Finance Secretary Carlos Dominguez III has called on the Senate to include the economic team’s proposal on immediately cutting the corporate income tax (CIT) rate from 30 percent to 25 percent starting July this year, along with other investor-friendly measures, when it opens plenary debates on Package 2 of the Duterte administration’s comprehensive tax reform program (CTRP).
Dominguez said the Congress can help stimulate the economy amid the coronavirus disease 2019 (COVID-19) crisis through the urgent passage of the “calibrated” CTRP Package 2, previously known as the Corporate Income Tax and Incentives Reform Act or CITIRA.
With its direct integration into the country’s economic recovery program and proposed enhancements, the economic team has renamed the former CITIRA the Corporate Recovery and Tax Incentives for Enterprises Act (CREATE).
Dominguez, who heads the government’s economic team, described CREATE as “one of the largest economic stimulus measures in the country’s history,” given that the measure would free up almost P42 billion in business capital for 2020 alone—and P625 billion over the succeeding five years.
On top of the outright 5 percent tax cut in 2020, the CREATE bill also provides for a 1-percentage point reduction in the CIT each year until 2027, so that the rate will only be 20 percent by that time.
“The large and immediate rate cut in the second half of 2020 also sends a strong signal to the world that the Philippines is positioning itself as a premier investment destination for companies that are looking to diversify their supply chains,” said Dominguez in his recent report to the Senate on the government’s ongoing socioeconomic efforts to defeat the COVID-19 contagion.
This recalibrated Package 2 is “clearly not an effort to raise taxes as (this) will be decisively revenue-negative,” leaving more resources in the hands of business owners to fund operations and retain employees, Dominguez said.
Dominguez has expressed hope that the Congress will pass the CREATE bill before it adjourns next month, so that the across-the-board CIT reduction can be implemented by July this year.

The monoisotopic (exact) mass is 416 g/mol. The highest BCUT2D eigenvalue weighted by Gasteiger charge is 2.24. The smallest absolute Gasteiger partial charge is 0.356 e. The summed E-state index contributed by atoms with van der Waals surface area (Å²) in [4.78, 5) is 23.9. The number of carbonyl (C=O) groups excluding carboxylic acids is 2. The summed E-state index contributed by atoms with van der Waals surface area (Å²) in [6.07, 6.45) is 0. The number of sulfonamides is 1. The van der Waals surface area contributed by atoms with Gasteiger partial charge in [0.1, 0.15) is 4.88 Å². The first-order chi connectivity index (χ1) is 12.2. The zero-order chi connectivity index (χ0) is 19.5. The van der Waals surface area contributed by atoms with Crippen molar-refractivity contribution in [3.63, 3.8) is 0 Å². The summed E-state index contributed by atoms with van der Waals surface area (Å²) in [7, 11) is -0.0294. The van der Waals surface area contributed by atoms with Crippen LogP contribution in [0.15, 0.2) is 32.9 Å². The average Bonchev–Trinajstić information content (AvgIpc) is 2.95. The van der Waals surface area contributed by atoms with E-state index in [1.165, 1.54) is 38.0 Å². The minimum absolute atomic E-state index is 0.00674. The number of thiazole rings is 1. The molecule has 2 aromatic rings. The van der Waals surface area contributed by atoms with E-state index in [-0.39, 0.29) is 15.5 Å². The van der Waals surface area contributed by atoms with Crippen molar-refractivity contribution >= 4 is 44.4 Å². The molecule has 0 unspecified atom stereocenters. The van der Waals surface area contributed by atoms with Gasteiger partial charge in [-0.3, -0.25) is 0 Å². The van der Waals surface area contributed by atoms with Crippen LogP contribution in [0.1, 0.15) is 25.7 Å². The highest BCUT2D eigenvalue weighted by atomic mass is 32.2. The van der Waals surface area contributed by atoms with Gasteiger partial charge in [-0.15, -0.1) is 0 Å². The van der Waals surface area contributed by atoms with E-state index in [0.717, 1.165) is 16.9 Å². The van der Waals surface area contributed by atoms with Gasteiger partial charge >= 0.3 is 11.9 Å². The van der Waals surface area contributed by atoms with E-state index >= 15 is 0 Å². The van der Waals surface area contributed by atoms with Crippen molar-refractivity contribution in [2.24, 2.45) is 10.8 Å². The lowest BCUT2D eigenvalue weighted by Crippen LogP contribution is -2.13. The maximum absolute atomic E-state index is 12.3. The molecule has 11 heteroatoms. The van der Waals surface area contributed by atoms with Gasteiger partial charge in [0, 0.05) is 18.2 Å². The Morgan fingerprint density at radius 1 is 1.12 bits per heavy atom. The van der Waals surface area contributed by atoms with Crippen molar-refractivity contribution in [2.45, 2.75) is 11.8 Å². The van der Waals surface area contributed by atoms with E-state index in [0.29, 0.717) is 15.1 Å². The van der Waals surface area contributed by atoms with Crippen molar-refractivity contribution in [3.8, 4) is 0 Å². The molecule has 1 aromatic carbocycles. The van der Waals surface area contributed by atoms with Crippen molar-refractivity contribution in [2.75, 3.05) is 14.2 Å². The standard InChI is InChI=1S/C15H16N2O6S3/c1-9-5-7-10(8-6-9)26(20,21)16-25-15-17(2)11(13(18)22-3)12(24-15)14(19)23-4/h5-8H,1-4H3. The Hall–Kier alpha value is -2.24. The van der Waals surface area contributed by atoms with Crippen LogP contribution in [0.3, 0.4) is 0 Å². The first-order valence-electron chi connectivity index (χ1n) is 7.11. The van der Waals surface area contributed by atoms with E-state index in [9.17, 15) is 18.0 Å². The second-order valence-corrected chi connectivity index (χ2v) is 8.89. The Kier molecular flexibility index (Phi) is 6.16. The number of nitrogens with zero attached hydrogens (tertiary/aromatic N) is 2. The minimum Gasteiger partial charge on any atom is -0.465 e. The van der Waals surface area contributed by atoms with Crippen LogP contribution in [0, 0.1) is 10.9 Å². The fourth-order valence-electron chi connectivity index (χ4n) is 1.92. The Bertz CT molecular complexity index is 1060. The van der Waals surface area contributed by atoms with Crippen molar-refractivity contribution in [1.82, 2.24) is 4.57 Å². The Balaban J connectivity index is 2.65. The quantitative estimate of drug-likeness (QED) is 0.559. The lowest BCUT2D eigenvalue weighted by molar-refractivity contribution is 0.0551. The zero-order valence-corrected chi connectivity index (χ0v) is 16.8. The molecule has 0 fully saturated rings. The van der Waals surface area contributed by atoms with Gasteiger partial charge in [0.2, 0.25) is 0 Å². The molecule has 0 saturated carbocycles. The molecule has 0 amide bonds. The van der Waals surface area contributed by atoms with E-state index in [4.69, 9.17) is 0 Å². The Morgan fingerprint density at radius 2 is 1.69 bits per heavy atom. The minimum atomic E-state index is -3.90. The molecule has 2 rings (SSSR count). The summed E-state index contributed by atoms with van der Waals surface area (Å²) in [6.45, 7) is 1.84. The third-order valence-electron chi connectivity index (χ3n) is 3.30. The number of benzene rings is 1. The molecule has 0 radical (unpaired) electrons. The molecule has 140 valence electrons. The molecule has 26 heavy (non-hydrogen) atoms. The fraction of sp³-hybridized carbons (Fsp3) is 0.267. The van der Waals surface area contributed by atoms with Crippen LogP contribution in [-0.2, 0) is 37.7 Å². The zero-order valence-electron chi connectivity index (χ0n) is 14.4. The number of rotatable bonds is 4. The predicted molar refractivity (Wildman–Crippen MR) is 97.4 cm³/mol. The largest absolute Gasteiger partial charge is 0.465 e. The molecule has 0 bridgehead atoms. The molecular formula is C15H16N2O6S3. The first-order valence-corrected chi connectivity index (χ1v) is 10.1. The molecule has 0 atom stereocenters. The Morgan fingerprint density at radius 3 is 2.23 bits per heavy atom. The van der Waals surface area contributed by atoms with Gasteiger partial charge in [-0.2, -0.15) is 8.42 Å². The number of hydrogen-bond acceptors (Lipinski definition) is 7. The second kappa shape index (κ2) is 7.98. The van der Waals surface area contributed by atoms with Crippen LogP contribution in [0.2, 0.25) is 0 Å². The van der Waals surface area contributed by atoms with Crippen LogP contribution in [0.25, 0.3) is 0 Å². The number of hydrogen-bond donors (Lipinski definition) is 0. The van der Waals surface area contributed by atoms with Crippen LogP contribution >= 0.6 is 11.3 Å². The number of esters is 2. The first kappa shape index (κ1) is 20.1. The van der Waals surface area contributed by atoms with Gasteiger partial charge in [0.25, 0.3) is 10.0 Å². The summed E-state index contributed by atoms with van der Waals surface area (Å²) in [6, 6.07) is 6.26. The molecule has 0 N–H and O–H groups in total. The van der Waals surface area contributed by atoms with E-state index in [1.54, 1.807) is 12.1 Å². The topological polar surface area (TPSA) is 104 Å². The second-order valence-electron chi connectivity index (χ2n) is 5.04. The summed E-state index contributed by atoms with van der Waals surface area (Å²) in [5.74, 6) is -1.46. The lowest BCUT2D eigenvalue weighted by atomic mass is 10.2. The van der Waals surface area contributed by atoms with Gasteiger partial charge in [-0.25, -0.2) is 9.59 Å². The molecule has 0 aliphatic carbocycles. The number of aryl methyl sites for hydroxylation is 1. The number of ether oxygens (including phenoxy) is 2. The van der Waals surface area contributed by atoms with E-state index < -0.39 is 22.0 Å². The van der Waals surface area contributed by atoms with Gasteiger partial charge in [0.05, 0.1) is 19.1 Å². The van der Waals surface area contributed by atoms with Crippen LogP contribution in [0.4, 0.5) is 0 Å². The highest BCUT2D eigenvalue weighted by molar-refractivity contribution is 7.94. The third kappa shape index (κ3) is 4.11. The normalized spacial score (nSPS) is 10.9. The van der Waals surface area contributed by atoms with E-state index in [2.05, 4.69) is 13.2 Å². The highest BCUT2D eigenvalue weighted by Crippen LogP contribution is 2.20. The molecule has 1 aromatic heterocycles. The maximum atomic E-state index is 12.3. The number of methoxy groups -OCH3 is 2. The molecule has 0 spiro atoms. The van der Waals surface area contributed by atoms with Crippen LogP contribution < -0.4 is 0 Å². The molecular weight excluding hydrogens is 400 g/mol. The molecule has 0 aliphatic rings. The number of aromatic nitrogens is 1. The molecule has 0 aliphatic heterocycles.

The Finance chief said the measure aims to fuel economic dynamism, especially among the country’s growth engines—the micro, small and medium enterprises (MSMEs)—that employ a majority of Filipino workers.
More details on the proposed economic measures of the CREATE bill were also revealed by both Dominguez and Acting Socioeconomic Planning Secretary Karl Kendrick Chua during the recent ’Sulong Pilipinas: Youth Partners for Progress,’ an online public consultation workshop attended by over 400 youth leaders in 100 schools and 35 organizations.
An enhanced net operating loss carry over (NOLCO), extended from three to five years, for losses incurred in 2020 is part of the proposal and will be applicable to all businesses that are not large taxpayers.
“The businesses’ losses today can be credited to the future, which will effectively lower their tax payments,” Chua had explained during the Sulong workshop.
On top of these enhancements, the economic team further explained how existing businesses, under Package 2, will continue to benefit from their existing incentives in the short- to medium-term.
“For existing investors currently enjoying the gross income earned (GIE) incentive, our proposal is not to change anything in their incentives in the next four to nine years to give them time to adjust to and recover from COVID. As we keep on repeating, after this initial transition, we are not taking away incentives as businesses can always apply again for incentives under the new regime,” Chua said.